I read about this Sheria, and was stunned at the backslide our legislators are doing. In this age what excuse could a man or woman give if they still don't realize rape is a crime of violent possession and power, and not of sex? To say "forced rape" is such a double negative which makes no sense anyway you can't trust those in the corridors of power who make these decisions whether we contribute our voices or not. I signed the petition and gave them my full fierce fury, also put it on my FB page. Even rapists know it's not about sex - those who've been castrated still want to rape a woman, only now using foreign objects. They know more than these political pinheads.

Shaw Kenawe said...

Hi Sheria,

I'm tired of talking to these people.

Can anyone here set them straight?

Mark said...

What we have is legislation by men who are still stuck in some frat boy time warp. They project themselves into a situation where they go a little too far when a little too drunk, and shudder at the possibility that some "bitch" who never should have been wearing that dress at the party suddenly has them up on charges in order to blackmail their rich Daddy. The Party of supposed personal responsibility only suggests that for people of color.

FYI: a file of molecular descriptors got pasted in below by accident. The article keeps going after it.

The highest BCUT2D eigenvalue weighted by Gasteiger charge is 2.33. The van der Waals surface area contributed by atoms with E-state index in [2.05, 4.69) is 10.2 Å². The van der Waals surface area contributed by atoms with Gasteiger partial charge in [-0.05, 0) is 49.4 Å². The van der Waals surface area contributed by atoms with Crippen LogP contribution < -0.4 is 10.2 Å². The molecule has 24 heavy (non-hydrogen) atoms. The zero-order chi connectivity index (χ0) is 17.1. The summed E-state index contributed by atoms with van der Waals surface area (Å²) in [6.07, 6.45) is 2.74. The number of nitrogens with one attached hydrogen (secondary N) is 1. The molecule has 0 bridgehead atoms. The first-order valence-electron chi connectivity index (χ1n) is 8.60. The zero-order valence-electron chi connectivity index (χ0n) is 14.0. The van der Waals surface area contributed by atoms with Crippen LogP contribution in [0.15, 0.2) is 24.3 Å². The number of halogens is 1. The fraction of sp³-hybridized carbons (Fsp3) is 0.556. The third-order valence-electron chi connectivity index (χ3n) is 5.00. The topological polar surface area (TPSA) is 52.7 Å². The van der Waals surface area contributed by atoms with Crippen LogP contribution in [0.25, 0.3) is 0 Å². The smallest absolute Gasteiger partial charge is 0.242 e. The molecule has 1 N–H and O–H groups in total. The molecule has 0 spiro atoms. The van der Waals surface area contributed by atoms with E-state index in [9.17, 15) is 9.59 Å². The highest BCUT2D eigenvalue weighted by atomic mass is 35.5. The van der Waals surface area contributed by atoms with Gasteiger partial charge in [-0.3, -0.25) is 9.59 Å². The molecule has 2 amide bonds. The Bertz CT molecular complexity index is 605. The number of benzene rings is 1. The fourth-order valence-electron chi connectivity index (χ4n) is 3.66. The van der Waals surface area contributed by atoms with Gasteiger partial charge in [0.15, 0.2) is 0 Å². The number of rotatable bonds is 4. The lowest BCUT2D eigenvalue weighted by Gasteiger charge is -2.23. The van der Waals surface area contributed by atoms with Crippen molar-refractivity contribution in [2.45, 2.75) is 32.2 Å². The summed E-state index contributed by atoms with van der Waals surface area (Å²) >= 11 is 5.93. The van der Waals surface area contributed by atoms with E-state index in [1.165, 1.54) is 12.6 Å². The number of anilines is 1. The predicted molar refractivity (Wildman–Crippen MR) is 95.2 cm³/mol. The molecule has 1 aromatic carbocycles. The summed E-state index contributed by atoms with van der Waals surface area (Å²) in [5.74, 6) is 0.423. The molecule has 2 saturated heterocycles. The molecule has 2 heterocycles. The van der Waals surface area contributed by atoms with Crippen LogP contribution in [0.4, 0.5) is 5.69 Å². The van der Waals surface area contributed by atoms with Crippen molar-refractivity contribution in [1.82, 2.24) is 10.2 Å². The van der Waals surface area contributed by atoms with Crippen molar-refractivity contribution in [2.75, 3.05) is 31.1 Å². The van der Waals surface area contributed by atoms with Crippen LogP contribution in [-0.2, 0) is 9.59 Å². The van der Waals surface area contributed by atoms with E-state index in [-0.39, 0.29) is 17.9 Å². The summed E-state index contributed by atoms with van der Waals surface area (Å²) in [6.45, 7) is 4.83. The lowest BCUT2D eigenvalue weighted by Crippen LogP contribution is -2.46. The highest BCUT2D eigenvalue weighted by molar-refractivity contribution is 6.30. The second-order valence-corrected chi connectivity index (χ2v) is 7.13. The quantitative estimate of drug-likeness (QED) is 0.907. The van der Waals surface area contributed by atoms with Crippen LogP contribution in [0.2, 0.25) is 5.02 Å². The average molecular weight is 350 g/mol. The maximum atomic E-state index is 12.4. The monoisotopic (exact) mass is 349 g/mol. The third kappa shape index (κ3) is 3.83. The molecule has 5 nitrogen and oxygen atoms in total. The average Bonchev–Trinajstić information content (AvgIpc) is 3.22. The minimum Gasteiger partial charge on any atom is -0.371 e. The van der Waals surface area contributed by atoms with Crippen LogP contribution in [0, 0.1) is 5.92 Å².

Can you imagine what one of the anti-abortion Southern congressman would do if their daughter or grandaughter was date-raped and impregnated by a black man? She'd be in and out of an abortion clinic so fast it'd make your head spin.

Beth said...

Since you posted this, the language has been removed from the bill. Of course, a turd of a bill still stinks, but at least they bowed to pressure and removed what is horribly offensive misogynistic language.

I share your perplexity at these people claiming to hate government intervention and control...then trying their best to force it upon those with whom they disagree. I guess it's not really perplexing, though. They're hypocrites, plain and simple.